Many readers who come to this blog want to learn more about Kona as it pertains to moving here and making it a permanent home. I have received MANY inquiries about the health care status of the Big Island, as many of our “would-be” residents are over 55 and flying to Oahu is not an enticing venture for folks with chronic health problems. So, here is a guest blog post to give you some valuable information. If you have questions, please comment below!
Guest blog written by Brett Carey, DPT, Clinic Director of Therapydia Kona, a physical therapy and wellness clinic.
The Big Island, like all of the Hawaiian Islands, is expected to see an increase in demand for healthcare services over the next few years. To meet this demand, medical communities across the Big Island have started to strategize and create new methods to deliver care. Health care doesn’t just come down to treating patients during appointments, but communicating information about common conditions with patients throughout the Big Island. Health practitioners have been working to change the general perception of what healthcare is all about by focusing on raising awareness about preventable diseases. One key group of doctors in these medical communities are specialist doctors. Specialists bring their own treatment strategies and points of view to every medical community. Having specialists come into the Big Island will result in a stronger medical system and a better level of awareness. This is beneficial for all parties: the patients, the other doctors, and the specialists.
More Specialists, Better Care
Recently, Hawaii has been looking to pinpoint the state’s top health issues and focus on addressing them. This is where specialists come into play on the Big Island. Last year, Hawaii gained 4 more specialists. Medical groups on the Big Island are looking to grow the amount of specialists in order to focus on having an all-around better state of healthcare. Having more specialists on the Big Island allows for patients to feel comfortable with the healthcare in their community. Additionally, it gives other doctors on the Big Island more of an opportunity to expand their level of treatment by having specialists available to direct patients to. Overall, the Big Island is looking to see an upward trend of gaining more specialists and diversifying the type of medical care available to patients. Having a base of specialists on the will bridge gaps in awareness and give patients the resources they need.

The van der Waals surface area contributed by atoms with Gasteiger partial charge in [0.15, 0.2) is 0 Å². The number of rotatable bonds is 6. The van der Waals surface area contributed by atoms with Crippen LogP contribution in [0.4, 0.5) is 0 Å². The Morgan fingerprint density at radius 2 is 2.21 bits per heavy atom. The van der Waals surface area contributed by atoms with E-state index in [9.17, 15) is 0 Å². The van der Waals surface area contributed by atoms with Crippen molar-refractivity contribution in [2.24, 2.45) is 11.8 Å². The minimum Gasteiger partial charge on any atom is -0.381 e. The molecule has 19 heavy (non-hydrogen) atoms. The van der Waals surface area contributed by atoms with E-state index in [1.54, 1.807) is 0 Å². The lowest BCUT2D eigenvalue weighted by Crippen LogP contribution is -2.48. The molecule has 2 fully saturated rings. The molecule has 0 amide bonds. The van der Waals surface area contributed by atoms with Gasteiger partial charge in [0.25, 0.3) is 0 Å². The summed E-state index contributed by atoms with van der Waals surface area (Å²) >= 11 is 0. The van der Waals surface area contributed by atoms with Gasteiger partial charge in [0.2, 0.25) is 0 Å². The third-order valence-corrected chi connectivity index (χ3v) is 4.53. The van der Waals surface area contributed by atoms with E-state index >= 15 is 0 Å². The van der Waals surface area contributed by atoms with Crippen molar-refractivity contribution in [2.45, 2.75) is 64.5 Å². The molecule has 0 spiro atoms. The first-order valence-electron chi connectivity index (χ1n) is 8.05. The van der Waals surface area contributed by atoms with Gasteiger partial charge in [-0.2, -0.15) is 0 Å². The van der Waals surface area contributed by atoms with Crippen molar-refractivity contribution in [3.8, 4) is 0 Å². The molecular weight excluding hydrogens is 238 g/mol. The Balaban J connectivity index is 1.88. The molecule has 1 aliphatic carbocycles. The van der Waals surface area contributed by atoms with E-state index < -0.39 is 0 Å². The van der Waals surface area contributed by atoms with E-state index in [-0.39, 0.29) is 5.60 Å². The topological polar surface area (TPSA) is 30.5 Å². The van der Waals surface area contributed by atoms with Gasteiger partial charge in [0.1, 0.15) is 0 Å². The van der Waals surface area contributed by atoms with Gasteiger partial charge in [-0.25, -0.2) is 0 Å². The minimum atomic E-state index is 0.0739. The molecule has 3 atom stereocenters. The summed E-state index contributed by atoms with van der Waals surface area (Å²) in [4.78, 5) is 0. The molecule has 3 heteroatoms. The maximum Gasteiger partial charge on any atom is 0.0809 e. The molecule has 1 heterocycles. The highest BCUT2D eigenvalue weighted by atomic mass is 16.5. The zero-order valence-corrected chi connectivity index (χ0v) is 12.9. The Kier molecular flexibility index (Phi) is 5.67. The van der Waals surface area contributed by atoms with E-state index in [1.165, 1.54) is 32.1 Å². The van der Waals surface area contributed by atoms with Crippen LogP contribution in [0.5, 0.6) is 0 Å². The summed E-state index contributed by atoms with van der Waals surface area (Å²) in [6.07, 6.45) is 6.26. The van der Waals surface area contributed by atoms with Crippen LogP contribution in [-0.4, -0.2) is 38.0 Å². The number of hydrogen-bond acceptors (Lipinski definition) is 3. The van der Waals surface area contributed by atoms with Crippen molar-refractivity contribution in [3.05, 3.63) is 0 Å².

The Big Island has three major critical access hospitals—Kona Community Hospital, North Community Hospital, and Hilo Medical Center. The Big Island also has a good amount of local private practices, community health centers, and walk-in clinics available. There is a demand with the room for specialist supply at most hospitals. Therefore, any specialists have the opportunity to integrate themselves into a variety of practice types. For example, a cardiologist or a neurologist has the chance to create a base for their speciality on the Big Island. Establishing a private practice is an entrepreneurial venture that can also greatly impact local communities. Most patients and even some physicians might be unaware of preventive health methods related to certain specialities. There’s a need to reach out to patients and providers to define exactly how a specialty such as cardiology or neurology will have positive impact on the Big Island’s overall health. Besides building their own practice, a specialist can also join a board to continue to develop local connections. Currently, there are plans to create more teaching facilities as a part of the Big Island’s medical network. In the future, there are opportunities for specialists to jump into mentoring programs with other physicians at these facilities.
Part Of The Community
Establishing a strong base of specialists on the Big Island will begin to overcome general lack of awareness about public health resources. For example, many residents on the Big Island are unaware about common chronic health conditions because of lack of access to care. With more specialists on the Big Island, it will be that much easier to step up efforts to reach patients. For specialists, the opportunity to integrate themselves into the medical community comes along with being a part of the Big Island’s small town culture. It’s not only unique as a part of the Hawaiian Islands, but unique with the Islands as well. For specialties on the Big Island, every single provider matters. Putting down roots in the medical community will be met with incredible gratitude.